Thursday, May 03, 2012

Obligatory “Vatican ‘Crackdown’ on Annulments” Piece

Recently, a commentator at the traditionalist blog Rorate Caeli did a piece on the Holy See's recent announcement of improving oversight with the annulment process. Father Peter Stravinskas once told me that, given the state of marriage preparation in America today, it is a wonder there are not more annulments, as opposed to less.

This writer gave into human frailty, and made a comment on that blog, essentially a point raised several years ago in this venue. So far, we have been permitted one response to a challenger. Points have been raised that 1) no one petitions for a declaration of nullity unless a marriage fails (which betrays a keen grasp of the obvious), and 2) one could argue, given the present state of positive rulings, that a host of successful marriages could be, in fact, invalid in the eyes of heaven (which we have no way of knowing, do we now?).

Marriage may be an external forum, a matter for public acknowledgement, but what goes on behind the doors of the bedchamber, or before a marriage tribunal, is most assuredly not for public consumption. Canon law is based, not on English common law, but old Roman law, which provides a greater role for discretion in proceedings. Meanwhile, discussions such as these, while raising important questions, are often an invitation for certain people to presume knowledge of other people's business. Maybe some things are meant only for the eyes of God, who is an equal partner in true Christian marriage, as opposed to a gaggle of busybodies on the internet.

It is generally unwise, if not uncharitable, to presume to instruct an individual whose spouse has left them, but whose union has been upheld as valid. They know the consequences as well as anyone, and need the counsel of a good priest, not finger-pointing from the peanut gallery. One comment read earlier today, admonished such individuals to "remain celibate and pray for the return of their spouse." Depending on the situation, celibacy may be the preferential option.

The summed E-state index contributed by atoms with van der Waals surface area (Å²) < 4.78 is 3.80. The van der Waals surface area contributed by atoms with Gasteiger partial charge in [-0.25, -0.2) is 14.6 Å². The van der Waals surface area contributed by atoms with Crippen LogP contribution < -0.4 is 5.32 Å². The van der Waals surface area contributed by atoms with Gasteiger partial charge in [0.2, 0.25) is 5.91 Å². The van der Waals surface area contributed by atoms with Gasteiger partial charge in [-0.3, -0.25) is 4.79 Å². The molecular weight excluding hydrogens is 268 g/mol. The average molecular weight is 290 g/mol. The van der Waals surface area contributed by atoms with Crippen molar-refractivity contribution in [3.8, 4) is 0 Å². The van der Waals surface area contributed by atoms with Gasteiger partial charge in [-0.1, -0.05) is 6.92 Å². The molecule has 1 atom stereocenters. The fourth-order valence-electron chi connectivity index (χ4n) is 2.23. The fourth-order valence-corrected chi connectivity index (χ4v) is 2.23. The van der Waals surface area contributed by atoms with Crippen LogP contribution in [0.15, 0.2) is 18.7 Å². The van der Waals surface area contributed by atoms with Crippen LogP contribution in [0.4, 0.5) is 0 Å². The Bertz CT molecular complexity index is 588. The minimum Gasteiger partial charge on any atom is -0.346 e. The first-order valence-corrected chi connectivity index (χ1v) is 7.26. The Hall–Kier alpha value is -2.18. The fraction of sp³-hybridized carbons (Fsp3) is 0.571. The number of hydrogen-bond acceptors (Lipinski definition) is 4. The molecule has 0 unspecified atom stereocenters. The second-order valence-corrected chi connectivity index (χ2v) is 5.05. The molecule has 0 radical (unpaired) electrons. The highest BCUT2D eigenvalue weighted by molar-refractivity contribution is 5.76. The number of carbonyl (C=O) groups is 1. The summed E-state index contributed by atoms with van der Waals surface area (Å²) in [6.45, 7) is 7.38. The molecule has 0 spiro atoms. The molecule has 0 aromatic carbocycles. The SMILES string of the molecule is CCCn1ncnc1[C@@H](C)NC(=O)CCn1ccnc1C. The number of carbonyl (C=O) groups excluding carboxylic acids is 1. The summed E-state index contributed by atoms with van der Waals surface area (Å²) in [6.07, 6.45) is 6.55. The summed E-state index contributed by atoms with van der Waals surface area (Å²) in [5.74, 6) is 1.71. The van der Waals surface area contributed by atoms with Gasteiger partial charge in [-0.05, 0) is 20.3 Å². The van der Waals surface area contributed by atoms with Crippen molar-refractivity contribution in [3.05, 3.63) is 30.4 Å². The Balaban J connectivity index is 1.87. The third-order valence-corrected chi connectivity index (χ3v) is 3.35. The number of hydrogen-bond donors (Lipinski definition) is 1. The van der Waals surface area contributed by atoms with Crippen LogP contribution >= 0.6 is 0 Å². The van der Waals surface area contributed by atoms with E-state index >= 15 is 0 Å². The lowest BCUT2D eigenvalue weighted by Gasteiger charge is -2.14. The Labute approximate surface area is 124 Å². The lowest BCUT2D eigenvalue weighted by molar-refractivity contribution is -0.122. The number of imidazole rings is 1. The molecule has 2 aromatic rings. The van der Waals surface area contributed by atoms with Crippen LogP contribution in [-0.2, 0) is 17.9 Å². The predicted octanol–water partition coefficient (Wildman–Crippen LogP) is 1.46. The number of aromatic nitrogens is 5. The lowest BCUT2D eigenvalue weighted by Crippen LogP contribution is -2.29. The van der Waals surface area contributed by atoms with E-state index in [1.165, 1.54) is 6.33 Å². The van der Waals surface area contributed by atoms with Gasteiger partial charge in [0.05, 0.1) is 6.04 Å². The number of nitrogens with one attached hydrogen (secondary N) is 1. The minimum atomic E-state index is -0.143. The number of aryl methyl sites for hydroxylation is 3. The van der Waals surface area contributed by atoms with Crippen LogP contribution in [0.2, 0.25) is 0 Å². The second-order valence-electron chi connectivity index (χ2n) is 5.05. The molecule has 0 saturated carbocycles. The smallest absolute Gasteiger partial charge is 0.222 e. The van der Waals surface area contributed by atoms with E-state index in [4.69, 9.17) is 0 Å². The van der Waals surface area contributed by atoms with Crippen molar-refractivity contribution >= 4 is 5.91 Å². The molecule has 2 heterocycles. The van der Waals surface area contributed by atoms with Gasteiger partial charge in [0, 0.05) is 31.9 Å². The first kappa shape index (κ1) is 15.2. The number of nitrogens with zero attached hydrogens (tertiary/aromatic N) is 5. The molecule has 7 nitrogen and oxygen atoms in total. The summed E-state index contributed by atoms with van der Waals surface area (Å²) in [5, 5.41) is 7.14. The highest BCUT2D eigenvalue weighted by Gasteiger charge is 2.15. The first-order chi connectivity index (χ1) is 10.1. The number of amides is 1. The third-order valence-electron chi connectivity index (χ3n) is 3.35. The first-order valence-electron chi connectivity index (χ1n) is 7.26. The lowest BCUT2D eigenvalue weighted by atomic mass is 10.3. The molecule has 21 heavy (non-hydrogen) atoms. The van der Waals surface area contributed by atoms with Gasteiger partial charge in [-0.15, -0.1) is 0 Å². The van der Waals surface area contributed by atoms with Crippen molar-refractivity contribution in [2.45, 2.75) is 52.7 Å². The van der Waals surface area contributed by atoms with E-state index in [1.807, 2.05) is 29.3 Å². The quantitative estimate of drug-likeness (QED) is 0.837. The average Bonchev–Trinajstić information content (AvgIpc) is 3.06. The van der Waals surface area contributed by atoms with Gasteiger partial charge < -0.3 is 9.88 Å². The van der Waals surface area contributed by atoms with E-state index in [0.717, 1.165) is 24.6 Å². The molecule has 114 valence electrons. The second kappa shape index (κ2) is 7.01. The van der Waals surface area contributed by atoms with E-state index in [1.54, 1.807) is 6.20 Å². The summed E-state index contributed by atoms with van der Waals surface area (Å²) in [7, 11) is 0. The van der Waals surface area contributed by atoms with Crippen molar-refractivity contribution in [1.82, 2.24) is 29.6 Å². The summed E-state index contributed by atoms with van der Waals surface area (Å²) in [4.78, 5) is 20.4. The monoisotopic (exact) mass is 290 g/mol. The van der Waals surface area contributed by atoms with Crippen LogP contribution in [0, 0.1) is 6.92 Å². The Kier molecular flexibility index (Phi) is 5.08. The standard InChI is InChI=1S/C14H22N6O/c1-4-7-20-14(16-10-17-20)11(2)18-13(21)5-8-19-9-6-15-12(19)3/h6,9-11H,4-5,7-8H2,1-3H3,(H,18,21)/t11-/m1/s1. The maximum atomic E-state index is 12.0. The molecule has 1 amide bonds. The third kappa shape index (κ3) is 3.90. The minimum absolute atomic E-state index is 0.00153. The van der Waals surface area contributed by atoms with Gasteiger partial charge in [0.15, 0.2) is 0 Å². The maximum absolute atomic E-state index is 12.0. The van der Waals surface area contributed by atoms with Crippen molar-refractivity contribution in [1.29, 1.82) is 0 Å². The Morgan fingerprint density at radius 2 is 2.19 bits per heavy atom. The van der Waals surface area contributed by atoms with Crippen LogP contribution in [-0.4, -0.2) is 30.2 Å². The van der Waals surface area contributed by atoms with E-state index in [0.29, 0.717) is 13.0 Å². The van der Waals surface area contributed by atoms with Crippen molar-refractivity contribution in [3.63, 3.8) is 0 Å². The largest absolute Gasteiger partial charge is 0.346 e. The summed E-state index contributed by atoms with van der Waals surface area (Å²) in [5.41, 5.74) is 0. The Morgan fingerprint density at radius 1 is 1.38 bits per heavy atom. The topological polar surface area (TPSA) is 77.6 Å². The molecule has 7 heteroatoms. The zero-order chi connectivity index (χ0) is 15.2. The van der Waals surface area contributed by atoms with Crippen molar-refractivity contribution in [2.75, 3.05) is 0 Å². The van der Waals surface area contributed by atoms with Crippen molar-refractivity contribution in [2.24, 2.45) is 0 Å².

In all likelihood, the Holy See's recent pronouncement will have the most effect on appeals to the Apostolic Signatura in Rome (the highest court of appeals in the Church), and possibly on the Courts of Second Instance (designated venues in neighboring dioceses, which review the proceedings of cases to ensure their integrity). Uncontested petitions are not as likely to be affected.

Meanwhile, back at the combox in question, there is reason to believe that some of this writer's comments are being blocked, perhaps in an attempt to make us appear foolish, or at least outgunned. And yet, we are undaunted. We know where we stand. Not only do we humbly stand with Peter, in the form of his legitimate Successor, but we are not afraid to stand alone. When you have to stifle one side of a conversation as a means of coming out ahead, either you don't have very good arguments, or you are afraid to stand by them. Either way, it amounts to intellectual dishonesty, if not cowardice, all the merits aside. That a weblog author or administrator has that prerogative within his own forum does not change that.

They may wish to be mindful of what John Milton wrote in his Areopagitica in 1644:

[T]hough all the winds of doctrine were let loose to play on the earth, so Truth be in the field, we do injuriously, by licensing and prohibiting, to misdoubt her strength. Let her and Falsehood grapple; who ever knew Truth put to the worse, in a free and open encounter?

You don't have to play poker to know a "stacked deck" when you see one, don't you think?

Or don't you?
 

3 Comments:

At 5/03/2012 05:32:00 PM, Blogger Fr Martin Fox said...

This is one of the most difficult topics to discuss in written form. Almost better not to try.

A lot of folks with very self-assured opinions on this subject don't realize they don't know enough about the subject. Which makes the discussion very tiresome.

 
At 5/03/2012 05:46:00 PM, Blogger David L Alexander said...

Tell me about it.

 
At 5/03/2012 06:10:00 PM, Blogger Blog Goliard said...

The annulment situation appeared ever so clear to me, once upon a time.

Then I found myself petitioning the tribunal...

 

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